One of the most popular “search topics” every day is ways to make traveling better or easier or more fufilling, but they’re often articles published about hardcore business types or fly in suites or first class or assume that everyone has the same leisure time. That’s not the case, and I know it. I wanted to talk to five girls that travel frequently for work, school, leisure, or some combination of them about their #1 tip for traveling to make it an easier, better experience overall. 

Here’s what they had to say. 

Kassy, 23

My number one travel tip is to pack light and get away from the tourist districts. The tourist districts are always very expensive and you never get to experience life in whatever country you’re in unless you get off the beaten path. Go see the countryside, spend a few days in the wilderness, meet locals and spend time in their homes. Packing light is important because a suitcase makes getting around more difficult. All you need is a backpack, an upbeat attitude, and the willingness to get to know new people.

Ally, 26

If you travel more than 4 or 5 times a year, invest in TSA pre-check. It’s a huge timesaver at the airport and costs around $85 for five years. You don’t have to remove your shoes or jackets at security and you can leave your liquids in your bag. Plus, the lines are usually shorter. If you’re like me and hate waiting in line, it’s worth the money.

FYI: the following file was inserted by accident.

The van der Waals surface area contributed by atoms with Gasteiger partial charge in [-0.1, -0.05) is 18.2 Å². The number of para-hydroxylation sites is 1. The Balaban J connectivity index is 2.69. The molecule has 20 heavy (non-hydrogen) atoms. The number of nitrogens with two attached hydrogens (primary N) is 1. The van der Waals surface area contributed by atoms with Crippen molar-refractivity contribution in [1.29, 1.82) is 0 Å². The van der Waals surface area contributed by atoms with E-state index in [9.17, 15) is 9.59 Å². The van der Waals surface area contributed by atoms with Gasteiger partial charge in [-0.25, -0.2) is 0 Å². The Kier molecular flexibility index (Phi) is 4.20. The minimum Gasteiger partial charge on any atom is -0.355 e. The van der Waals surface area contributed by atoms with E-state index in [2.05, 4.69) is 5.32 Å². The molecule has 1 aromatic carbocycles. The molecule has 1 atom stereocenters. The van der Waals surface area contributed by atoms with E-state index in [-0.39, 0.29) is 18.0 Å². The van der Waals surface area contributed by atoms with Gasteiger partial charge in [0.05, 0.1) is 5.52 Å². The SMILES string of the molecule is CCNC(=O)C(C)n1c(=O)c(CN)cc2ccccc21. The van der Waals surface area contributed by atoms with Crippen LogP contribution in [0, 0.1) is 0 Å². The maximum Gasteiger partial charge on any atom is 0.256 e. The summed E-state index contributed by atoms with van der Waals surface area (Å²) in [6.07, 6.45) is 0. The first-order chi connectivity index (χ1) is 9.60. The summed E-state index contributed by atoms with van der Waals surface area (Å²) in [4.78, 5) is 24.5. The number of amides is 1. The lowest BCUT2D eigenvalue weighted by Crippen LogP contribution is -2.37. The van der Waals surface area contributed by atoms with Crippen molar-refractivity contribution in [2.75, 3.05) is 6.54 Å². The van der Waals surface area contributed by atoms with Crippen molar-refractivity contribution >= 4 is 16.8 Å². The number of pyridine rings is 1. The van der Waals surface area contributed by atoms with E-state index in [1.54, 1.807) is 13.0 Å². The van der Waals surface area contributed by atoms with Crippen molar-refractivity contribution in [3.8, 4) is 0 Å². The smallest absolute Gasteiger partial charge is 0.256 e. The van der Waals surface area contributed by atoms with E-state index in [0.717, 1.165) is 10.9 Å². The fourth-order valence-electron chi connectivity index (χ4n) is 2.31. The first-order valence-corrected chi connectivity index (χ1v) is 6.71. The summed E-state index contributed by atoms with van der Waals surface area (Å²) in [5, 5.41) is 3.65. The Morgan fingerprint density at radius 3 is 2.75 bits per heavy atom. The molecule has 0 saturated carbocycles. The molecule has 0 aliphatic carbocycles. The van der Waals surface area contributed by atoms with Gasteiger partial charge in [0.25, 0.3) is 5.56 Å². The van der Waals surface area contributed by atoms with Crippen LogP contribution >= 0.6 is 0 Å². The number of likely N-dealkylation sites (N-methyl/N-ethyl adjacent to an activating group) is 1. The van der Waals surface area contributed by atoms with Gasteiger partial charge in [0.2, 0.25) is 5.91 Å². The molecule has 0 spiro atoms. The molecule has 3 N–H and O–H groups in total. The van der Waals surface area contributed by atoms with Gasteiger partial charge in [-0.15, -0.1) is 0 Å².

Kacie, 21

If you’re traveling internationally, seriously backup all your documents and important information. My passport got stolen while I was studying abroad, and it was a nightmare, but the people I talked to suggested ways to help prevent the nightmare scenario in the future–besides just guarding my possessions better. One of those was to send yourself electronic copies of things like your passport, ID, birth certificate, visas, etc. Send it to an email or have a copy on a jump drive you’re not likely to loose so you can have a headstart on the process of fixing any nightmares that might arise. 

Britt, 21

Only pack a carry on. If you’re going anywhere for less than two weeks, do your best to just bring a carry on. It saves you time, money, keeps you thoughtful about the packing process, and is less likely to get lost by baggage handlers. There are tons of videos out there on how to pack up like two weeks in one small carry on, so don’t be that worried about not bringing your favorite outfits. It’ll just make you think more about what you need to bring. Use that money you would have spent on checking a bag to splurge on an airport coffee or a book to read on the plane, and don’t worry about it not making it to your destination. 

Aryssa, 23

Bring a book. A real book, not a book on your Kindle, if you can. Not only are planes great places to get some reading in, having a book can be a great conversation starter, or stopper. Yes, someone might say ‘Wow, what’s that book about?’ and you could find a new best friend, but most people don’t want to interrupt someone lost in a good book. Plus, by bringing a good old analog book, you don’t have to worry about wearing down the battery on your phone, packing extra chargers for your Kindle, etc. It’s always there for you–on the plane, while you’re waiting, if you’re stuck in a hotel on a rainy day, et cetera. 

Aryssa D
FFL Cabinet Member